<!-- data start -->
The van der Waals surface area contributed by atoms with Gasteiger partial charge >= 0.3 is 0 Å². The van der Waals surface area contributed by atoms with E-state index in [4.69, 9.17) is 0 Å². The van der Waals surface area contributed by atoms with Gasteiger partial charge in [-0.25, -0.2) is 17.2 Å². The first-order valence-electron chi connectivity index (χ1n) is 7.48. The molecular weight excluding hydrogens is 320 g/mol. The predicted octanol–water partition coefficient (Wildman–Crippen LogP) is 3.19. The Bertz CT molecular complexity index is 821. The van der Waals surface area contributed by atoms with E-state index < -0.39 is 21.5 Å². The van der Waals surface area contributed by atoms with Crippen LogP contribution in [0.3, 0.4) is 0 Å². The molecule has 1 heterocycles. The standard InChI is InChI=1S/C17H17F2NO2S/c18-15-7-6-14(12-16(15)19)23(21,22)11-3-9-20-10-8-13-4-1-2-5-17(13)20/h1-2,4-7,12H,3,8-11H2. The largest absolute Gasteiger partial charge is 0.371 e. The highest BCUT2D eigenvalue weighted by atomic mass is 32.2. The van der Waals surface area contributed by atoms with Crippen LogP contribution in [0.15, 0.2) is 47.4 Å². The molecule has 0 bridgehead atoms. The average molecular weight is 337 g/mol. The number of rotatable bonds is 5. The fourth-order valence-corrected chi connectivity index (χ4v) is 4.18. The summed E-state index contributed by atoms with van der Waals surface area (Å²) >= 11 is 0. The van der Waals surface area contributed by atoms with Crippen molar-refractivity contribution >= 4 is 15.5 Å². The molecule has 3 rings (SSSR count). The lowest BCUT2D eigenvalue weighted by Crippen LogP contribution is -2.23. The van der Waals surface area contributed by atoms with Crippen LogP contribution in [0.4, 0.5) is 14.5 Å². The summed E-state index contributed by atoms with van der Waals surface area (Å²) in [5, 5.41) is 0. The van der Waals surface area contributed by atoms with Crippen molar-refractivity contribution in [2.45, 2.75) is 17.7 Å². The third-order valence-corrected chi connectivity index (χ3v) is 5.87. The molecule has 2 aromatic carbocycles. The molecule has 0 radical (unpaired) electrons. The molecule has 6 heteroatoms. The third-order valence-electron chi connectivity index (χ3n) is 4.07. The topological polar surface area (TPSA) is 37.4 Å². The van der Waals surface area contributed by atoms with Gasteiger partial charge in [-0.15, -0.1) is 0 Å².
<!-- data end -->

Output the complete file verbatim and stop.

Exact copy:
The van der Waals surface area contributed by atoms with Gasteiger partial charge >= 0.3 is 0 Å². The van der Waals surface area contributed by atoms with E-state index in [4.69, 9.17) is 0 Å². The van der Waals surface area contributed by atoms with Gasteiger partial charge in [-0.25, -0.2) is 17.2 Å². The first-order valence-electron chi connectivity index (χ1n) is 7.48. The molecular weight excluding hydrogens is 320 g/mol. The predicted octanol–water partition coefficient (Wildman–Crippen LogP) is 3.19. The Bertz CT molecular complexity index is 821. The van der Waals surface area contributed by atoms with E-state index < -0.39 is 21.5 Å². The van der Waals surface area contributed by atoms with Crippen LogP contribution in [0.3, 0.4) is 0 Å². The molecule has 1 heterocycles. The standard InChI is InChI=1S/C17H17F2NO2S/c18-15-7-6-14(12-16(15)19)23(21,22)11-3-9-20-10-8-13-4-1-2-5-17(13)20/h1-2,4-7,12H,3,8-11H2. The largest absolute Gasteiger partial charge is 0.371 e. The highest BCUT2D eigenvalue weighted by atomic mass is 32.2. The van der Waals surface area contributed by atoms with Crippen LogP contribution in [0.15, 0.2) is 47.4 Å². The molecule has 0 bridgehead atoms. The average molecular weight is 337 g/mol. The number of rotatable bonds is 5. The fourth-order valence-corrected chi connectivity index (χ4v) is 4.18. The summed E-state index contributed by atoms with van der Waals surface area (Å²) >= 11 is 0. The van der Waals surface area contributed by atoms with Crippen molar-refractivity contribution >= 4 is 15.5 Å². The molecule has 3 rings (SSSR count). The lowest BCUT2D eigenvalue weighted by Crippen LogP contribution is -2.23. The van der Waals surface area contributed by atoms with Crippen LogP contribution in [0.4, 0.5) is 14.5 Å². The summed E-state index contributed by atoms with van der Waals surface area (Å²) in [5, 5.41) is 0. The van der Waals surface area contributed by atoms with Crippen molar-refractivity contribution in [2.45, 2.75) is 17.7 Å². The third-order valence-corrected chi connectivity index (χ3v) is 5.87. The molecule has 2 aromatic carbocycles. The molecule has 0 radical (unpaired) electrons. The molecule has 6 heteroatoms. The third-order valence-electron chi connectivity index (χ3n) is 4.07. The topological polar surface area (TPSA) is 37.4 Å². The van der Waals surface area contributed by atoms with Gasteiger partial charge in [-0.15, -0.1) is 0 Å².